5 Uncomfortable Questions Asked at McDonald's Company Shareholders' Meeting
Grow Your Business, Not Your Inbox
McDonald's has recently come under a lot of fire as both its sales and reputation are in a slump. And at its annual shareholders' meeting on Wednesday, the company continued to feel the heat.
The meeting, just like other companies' shareholders' meetings, is open to anyone owning a stake in the company, meaning meetings can swiftly go from an orderly discussion of business proposals to an airing of grievances against the company. And boy, did shareholders have a lot to say.
Here are five of the most passive-aggressive, barbed and just plain weird questions shareholders demanded McDonald's CEO Steve Easterbrook answer at this year's meeting.
1. Why won't McDonald's stop marketing to kids with Ronald McDonald?
McDonald's marketing aimed at children was the most popular criticism of the meeting. Speakers attacked McDonald's for targeting kids through partnerships with schools and teachers, and the continued use of Ronald McDonald's to attract children to the chain.
"Progressive corporations don't use schools as ads," health-blogger Casey Hinds said in a roundabout question full of barbs aimed at McDonald's. "Moms and millennials are leaving the brand behind."
The company responded saying Ronald McDonald's presence at schools is an example of local franchises helping the community, but critics argue the company is trying to pressure kids to buy junk food at an early age.
Despite angry questions at the meeting, McDonald's will not stop indirectly marketing to kids. Easterbrook emphasized that the chain exceeds minimum regulations of nutrition and that is has added healthy options in Happy Meals. He also said that Ronald is here to stay.
"Since he got his redesign and outfit, he's feeling more confident and even trendier," said Easterbrook.
2. Will McDonald's genuinely support workers?
As up to 2,000 fast-food protestors gathered outside McDonald's headquarters, calling for a $15 minimum wage, inside discussion of workers' rights also grew heated.
"The wages and lack of benefits are more of a nightmare," said Robert Clack of the Restaurant Opportunities Centers United. Clack and others accused McDonald's of paying poverty level wages and teaming up with the National Restaurant Association to block national minimum wage hikes, while offering lip service toward workers' rights.
McDonald's executives, unsurprisingly, disagreed.
"I utterly refute a number of the comments you made before you got to the question," Easterbrook said in response to Julia Gabbert of Corporate Accountability International's statement that the company's marketing to kids and low wages were hurting its bottom line.
Easterbrook pointed to McDonald's decision in April to raise minimum wage at corporate locations (the only locations the chain had the ability to do so, he noted), allow employees to accrue paid time off and the expansion of its education program. He also emphasized these efforts were only the "first step" the company is taking as a progressive employer.
McDonald's executives got some unexpected backup from shareholders in the audience who added their two cents in support of the company. One man who said he'd been a shareholder for 25 years noted that celebrities such as Shania Twain and Jeff Bezos once worked at McDonald's before moving on to loftier careers.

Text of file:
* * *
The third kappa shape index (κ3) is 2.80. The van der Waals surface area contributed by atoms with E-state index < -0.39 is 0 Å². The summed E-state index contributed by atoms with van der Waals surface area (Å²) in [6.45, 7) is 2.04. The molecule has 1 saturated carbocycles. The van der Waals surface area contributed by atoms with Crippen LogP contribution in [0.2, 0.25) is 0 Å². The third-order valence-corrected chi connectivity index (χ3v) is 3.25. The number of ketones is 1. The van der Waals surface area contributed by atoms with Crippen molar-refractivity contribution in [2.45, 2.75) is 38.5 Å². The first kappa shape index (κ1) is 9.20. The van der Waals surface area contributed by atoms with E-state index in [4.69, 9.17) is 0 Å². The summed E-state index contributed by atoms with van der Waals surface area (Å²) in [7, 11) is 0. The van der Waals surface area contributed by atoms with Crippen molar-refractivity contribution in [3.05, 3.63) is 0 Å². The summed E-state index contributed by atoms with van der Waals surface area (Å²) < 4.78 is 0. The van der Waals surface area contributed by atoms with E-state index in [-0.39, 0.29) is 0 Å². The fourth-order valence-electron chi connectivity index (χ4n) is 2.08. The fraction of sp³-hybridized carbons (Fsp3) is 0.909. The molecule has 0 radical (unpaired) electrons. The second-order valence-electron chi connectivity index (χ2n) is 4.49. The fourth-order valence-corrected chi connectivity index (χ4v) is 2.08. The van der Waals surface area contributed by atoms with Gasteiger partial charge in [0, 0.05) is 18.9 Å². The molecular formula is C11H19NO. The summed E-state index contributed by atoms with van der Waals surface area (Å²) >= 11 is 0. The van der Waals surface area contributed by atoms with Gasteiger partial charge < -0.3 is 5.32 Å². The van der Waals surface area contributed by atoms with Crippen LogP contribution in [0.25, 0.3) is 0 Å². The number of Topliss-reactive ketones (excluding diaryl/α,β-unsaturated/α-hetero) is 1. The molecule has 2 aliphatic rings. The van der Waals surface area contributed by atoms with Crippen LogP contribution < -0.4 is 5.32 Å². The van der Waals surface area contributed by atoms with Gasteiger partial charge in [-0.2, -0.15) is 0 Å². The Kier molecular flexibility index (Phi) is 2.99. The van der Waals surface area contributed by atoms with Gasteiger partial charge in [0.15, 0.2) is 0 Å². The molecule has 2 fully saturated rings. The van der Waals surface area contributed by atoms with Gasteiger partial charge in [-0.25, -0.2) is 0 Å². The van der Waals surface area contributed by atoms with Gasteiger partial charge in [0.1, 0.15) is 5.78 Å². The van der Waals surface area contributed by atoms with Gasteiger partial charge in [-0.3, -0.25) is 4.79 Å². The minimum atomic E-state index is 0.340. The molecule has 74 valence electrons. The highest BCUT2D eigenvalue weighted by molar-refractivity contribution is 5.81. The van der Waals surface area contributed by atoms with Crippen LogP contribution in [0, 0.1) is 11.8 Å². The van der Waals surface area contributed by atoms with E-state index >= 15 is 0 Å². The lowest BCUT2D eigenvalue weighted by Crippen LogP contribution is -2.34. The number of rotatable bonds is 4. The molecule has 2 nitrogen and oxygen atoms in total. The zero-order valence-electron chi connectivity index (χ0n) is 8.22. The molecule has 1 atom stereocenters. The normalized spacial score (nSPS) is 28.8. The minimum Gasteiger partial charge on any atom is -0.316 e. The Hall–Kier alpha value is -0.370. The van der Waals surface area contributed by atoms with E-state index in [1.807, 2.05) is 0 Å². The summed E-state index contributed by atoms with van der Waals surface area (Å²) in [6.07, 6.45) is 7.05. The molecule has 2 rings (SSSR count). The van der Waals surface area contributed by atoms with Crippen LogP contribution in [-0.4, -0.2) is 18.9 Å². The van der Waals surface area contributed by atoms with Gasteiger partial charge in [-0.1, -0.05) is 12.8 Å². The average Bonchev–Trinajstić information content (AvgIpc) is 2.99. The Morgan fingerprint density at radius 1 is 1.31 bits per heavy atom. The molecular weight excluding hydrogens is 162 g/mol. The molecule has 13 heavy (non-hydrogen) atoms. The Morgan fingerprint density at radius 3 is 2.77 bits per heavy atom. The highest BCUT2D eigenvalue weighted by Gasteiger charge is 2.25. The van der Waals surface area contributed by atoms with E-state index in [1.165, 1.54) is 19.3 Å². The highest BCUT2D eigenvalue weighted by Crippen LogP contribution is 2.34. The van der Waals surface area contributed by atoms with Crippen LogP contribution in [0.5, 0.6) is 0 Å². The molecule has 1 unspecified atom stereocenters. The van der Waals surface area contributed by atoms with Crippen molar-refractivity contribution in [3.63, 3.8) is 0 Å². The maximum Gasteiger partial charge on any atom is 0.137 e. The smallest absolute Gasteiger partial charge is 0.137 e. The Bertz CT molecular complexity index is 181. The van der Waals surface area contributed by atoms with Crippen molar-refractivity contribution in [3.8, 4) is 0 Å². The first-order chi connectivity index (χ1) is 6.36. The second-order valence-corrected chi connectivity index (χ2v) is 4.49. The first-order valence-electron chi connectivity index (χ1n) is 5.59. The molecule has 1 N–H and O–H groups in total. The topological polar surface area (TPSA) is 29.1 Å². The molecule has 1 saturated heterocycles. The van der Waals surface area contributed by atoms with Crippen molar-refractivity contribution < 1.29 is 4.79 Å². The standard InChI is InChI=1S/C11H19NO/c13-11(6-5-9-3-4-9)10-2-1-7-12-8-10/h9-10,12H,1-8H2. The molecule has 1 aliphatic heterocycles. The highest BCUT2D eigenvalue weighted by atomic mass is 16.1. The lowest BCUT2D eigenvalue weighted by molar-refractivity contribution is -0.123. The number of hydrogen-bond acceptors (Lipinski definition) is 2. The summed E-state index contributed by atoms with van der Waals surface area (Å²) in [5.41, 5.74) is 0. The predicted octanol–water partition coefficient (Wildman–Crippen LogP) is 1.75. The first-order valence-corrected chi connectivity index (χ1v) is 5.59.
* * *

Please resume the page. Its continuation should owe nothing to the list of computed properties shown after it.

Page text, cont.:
"I think if they were still making $15 per hour, they'd still be working at McDonald's!" he said, arguing the movement to raise minimum wage is misguided. In other words, if McDonald's paid employees more, no one would have ever had the pleasure of preforming "Man! I Feel Like a Woman!" at karaoke.
3. Can McDonald's do more to promote GMOs?
One shareholder introduced a proposal to promote GMOs. That's right: One month after Chipotle cut genetically modified ingredients, a shareholder for McDonald's is calling for the company to come out in support of GMOs. The shareholder stated that research had concluded GMOs are safe and that for the company not to put full support behind genetically modified food endangered the company and the developing world.
Only 4 percent of shareholders voted in favor of the proposal.
4. Why don't restaurants have what I want when I show up late at night?
One shareholder had a complaint familiar to many late night McDonald's customers, asking why the items he wanted weren't always on the menu when he showed up late at night.
"If you're going to be open 24/7, you should be open 24/7," he said, complaining that often restaurants failed to have grilled chicken options or breakfast offerings.
Easterbrook responded saying that one of McDonald's challenges has been an increasingly broad menu, making it difficult to sell all items at all times. As a solution, the company is trimming down the menu as well as testing all-day breakfast.
5. Why did McDonald's sell Chipotle?
One McDonald's shareholder had a different restaurant chain on her mind: Chipotle.
"I'd like to ask why Chipotle was sold," she said, referring to the company's decision to divest from the burrito chain in 2006.
While the question was met with laughter, Easterbrook responded in earnest, saying that at the time Chipotle and other concepts, such as Boston Market, had taken attention away from the core brand. Company executives wanted everyone to put 100 percent of their efforts into the McDonald's brand, so they sold the company's shares. Today, Easterbrook wishes the best of luck to all of McDonald's former investments -- including Chipotle.